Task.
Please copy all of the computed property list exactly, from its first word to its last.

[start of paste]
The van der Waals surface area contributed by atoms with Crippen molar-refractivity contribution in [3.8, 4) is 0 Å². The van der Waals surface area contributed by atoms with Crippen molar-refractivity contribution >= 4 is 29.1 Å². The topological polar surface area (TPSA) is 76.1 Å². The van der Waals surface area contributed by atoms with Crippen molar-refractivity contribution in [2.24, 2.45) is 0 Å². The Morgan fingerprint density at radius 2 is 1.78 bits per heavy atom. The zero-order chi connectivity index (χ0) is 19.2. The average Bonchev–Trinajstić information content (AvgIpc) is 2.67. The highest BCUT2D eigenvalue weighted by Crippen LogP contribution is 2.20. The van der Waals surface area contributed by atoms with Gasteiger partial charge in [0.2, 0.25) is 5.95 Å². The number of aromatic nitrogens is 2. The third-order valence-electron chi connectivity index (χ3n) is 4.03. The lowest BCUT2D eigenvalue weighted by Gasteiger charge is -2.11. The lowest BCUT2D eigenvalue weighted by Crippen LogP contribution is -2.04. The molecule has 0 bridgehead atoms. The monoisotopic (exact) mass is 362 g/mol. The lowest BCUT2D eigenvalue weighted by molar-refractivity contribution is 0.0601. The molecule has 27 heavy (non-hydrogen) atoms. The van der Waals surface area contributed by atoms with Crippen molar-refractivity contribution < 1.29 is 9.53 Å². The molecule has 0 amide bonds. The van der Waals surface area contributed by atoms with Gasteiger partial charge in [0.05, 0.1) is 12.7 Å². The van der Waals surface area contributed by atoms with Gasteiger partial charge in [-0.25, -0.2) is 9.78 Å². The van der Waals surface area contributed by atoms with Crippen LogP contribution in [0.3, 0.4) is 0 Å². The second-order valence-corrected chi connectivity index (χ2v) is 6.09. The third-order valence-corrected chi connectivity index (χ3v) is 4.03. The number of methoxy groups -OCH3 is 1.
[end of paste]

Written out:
The van der Waals surface area contributed by atoms with Crippen molar-refractivity contribution in [3.8, 4) is 0 Å². The van der Waals surface area contributed by atoms with Crippen molar-refractivity contribution >= 4 is 29.1 Å². The topological polar surface area (TPSA) is 76.1 Å². The van der Waals surface area contributed by atoms with Crippen molar-refractivity contribution in [2.24, 2.45) is 0 Å². The Morgan fingerprint density at radius 2 is 1.78 bits per heavy atom. The zero-order chi connectivity index (χ0) is 19.2. The average Bonchev–Trinajstić information content (AvgIpc) is 2.67. The highest BCUT2D eigenvalue weighted by Crippen LogP contribution is 2.20. The van der Waals surface area contributed by atoms with Gasteiger partial charge in [0.2, 0.25) is 5.95 Å². The number of aromatic nitrogens is 2. The third-order valence-electron chi connectivity index (χ3n) is 4.03. The lowest BCUT2D eigenvalue weighted by Gasteiger charge is -2.11. The lowest BCUT2D eigenvalue weighted by Crippen LogP contribution is -2.04. The molecule has 0 bridgehead atoms. The monoisotopic (exact) mass is 362 g/mol. The lowest BCUT2D eigenvalue weighted by molar-refractivity contribution is 0.0601. The molecule has 27 heavy (non-hydrogen) atoms. The van der Waals surface area contributed by atoms with Crippen molar-refractivity contribution < 1.29 is 9.53 Å². The molecule has 0 amide bonds. The van der Waals surface area contributed by atoms with Gasteiger partial charge in [0.05, 0.1) is 12.7 Å². The van der Waals surface area contributed by atoms with Gasteiger partial charge in [-0.25, -0.2) is 9.78 Å². The van der Waals surface area contributed by atoms with Crippen LogP contribution in [0.3, 0.4) is 0 Å². The second-order valence-corrected chi connectivity index (χ2v) is 6.09. The third-order valence-corrected chi connectivity index (χ3v) is 4.03. The number of methoxy groups -OCH3 is 1.